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Gold Coast Desalination Plant, Queensland, Australia




Key Data


The Gold Coast Desalination Plant is a reverse osmosis (RO) seawater desalination facility located in Tugun, adjacent to Gold Coast Airport, South East Queensland. The plant became operational in February 2009 and was officially handed over to the state government in October 2010. The project required an investment of $1.18bn (A$1.12bn).

With a production capacity of 133ML of water per day, the plant can serve 665,000 residents. The plant can be operated at 33%, 66% or 100% capacity as required. In order to meet demand and maintain current water quality, it is being operated at 66% capacity.

In 2009, the plant was named Global Membrane Desalination Plant of the Year by Global Water Intelligence. It is the largest sea water desalination plant built on the eastern seaboard of Australia.

Gold Coast Desalination Plant background

"The Gold Coast Desalination Plant has a daily capacity of 133Ml."

In order to ensure uninterrupted supply of water even during drought spells, Gold Coast City Council conceptualised and developed the Gold Coast Desalination Project in late 2005. To implement the project, the Council selected an alliance of companies for the design, construction, commissioning and operation of a 55Ml per day desalination plant in 2006.

Following the Queensland Government's decision to invest in the project in mid-2006, the two parties became 50:50 partners in the project and the design capacity was consequently increased to 133Ml per day.

Early works on the site began in September 2006. A dedicated special purpose vehicle (SPV) was announced in November 2006 to oversee and manage the project, which was already under construction.

First desalinated water was produced in November 2008 and the plant began supplying water to the Water Grid in February 2009. Operational handover took place in August 2009. Fluoridation works were completed in December 2009 in accordance with the Queensland Government policy.

Plant design

As well as the RO desalination plant, the project involved the construction of 1.5km marine intake and outlet tunnels, a 25km pipeline to connect the plant to the South East Queensland water grid, a 1,900l per second pump station and a 125Ml reservoir.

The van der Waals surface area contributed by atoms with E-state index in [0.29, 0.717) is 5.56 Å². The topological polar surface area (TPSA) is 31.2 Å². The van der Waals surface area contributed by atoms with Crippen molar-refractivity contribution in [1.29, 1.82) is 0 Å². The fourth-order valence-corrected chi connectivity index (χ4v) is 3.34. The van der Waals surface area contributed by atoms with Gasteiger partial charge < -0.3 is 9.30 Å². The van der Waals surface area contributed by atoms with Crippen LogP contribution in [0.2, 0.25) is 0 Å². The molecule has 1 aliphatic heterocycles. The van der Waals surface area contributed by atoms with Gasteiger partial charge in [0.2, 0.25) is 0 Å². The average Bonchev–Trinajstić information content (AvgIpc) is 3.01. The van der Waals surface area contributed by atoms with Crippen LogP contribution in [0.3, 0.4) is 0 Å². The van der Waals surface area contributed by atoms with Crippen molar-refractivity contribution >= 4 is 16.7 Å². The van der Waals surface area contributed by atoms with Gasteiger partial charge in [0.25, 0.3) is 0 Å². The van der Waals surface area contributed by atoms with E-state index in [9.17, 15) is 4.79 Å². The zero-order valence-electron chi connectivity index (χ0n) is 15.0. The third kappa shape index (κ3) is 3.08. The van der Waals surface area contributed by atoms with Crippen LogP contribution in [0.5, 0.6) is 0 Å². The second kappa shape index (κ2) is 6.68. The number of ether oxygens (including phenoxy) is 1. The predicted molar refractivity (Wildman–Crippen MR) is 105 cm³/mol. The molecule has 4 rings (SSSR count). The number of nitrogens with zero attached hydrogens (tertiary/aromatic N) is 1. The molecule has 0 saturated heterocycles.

"In 2005 South East Queensland experienced the worst drought in its history."

Built over an area of six hectares at Tugun, the plant is one of the most energy-efficient in the world. It has an average efficiency of 3.58kWh per cubic metre.

Each RO train is fitted with dual-work exchanger energy recovery devices, which recover up to 97% of unused energy from the brine. Renewable energy certificates are being used to fully offset carbon emissions from the plant.

The inner diameter of the tunnels is 2.8m. The tunnels are incorporated with six segment rings, 200mm thick, and are made up of steel fibre reinforced concrete.

Purpose of the Gold Coast project

In 2005 South East Queensland experienced the worst drought in the state's history. The previous six years were not encouraging with rainfall remaining below average. As a result, water storage levels in the region fell to very low levels. High population growth also resulted in water shortages.

To deal with the severe water crisis and provide the region with a non-climate dependent water source, the Queensland Government decided to build the desalination plant at Tugun. The plant is now supplying water to the Gold Coast and South East Queensland.

Water treatment process

The captured seawater is first screened to remove particles that are larger than 3mm. The screened water is then pre-treated to take out minute suspended solids by adding a coagulant. The suspended solids are filtered out by passing the water through settlement tanks, which contain coal and sand.

The pre-treated water is then fed to the SWRO process, which uses a two-pass system. The first pass is used to remove salt, minerals and other microscopic particles. Boron and bromide specifications of the final water quality are achieved in the second pass.

Because the water coming out of the RO process contains no minerals, it is re-mineralised by adding lime and carbon dioxide. The water is then disinfected by adding chlorine.

Key players

"The Gold Coast Desalination Plant is owned by Water Secure."

The Gold Coast Desalination Plant project was sponsored by Gold Coast City Council and the Queensland Government. The plant is owned by Water Secure.

The design, build and operate project was undertaken by the Gold Coast Desalination Alliance, which comprises Veolia Water, John Holland, SKM and Cardno. The alliance is responsible for operating the plant for ten years.

Detailed designs for the shafts, tunnels and marine seabed risers were provided by Halcrow. Steel fibre reinforced concrete segments were supplied by Bosfa. BlueScope Lysaght supplied and installed the cladding system for ten buildings at the plant. GHD provided the plant’s preliminary design.

An aerial view of the Gold Coast Desalination Plant with the beach and ocean in the background.
Inside the control room of the Gold Coast Desalination Plant.
Reverse osmosis is at the heart of the desalination process.
Taking samples of water that have passed through the reverse osmosis units.
On site at the Gold Coast Desalination Plant, Australia.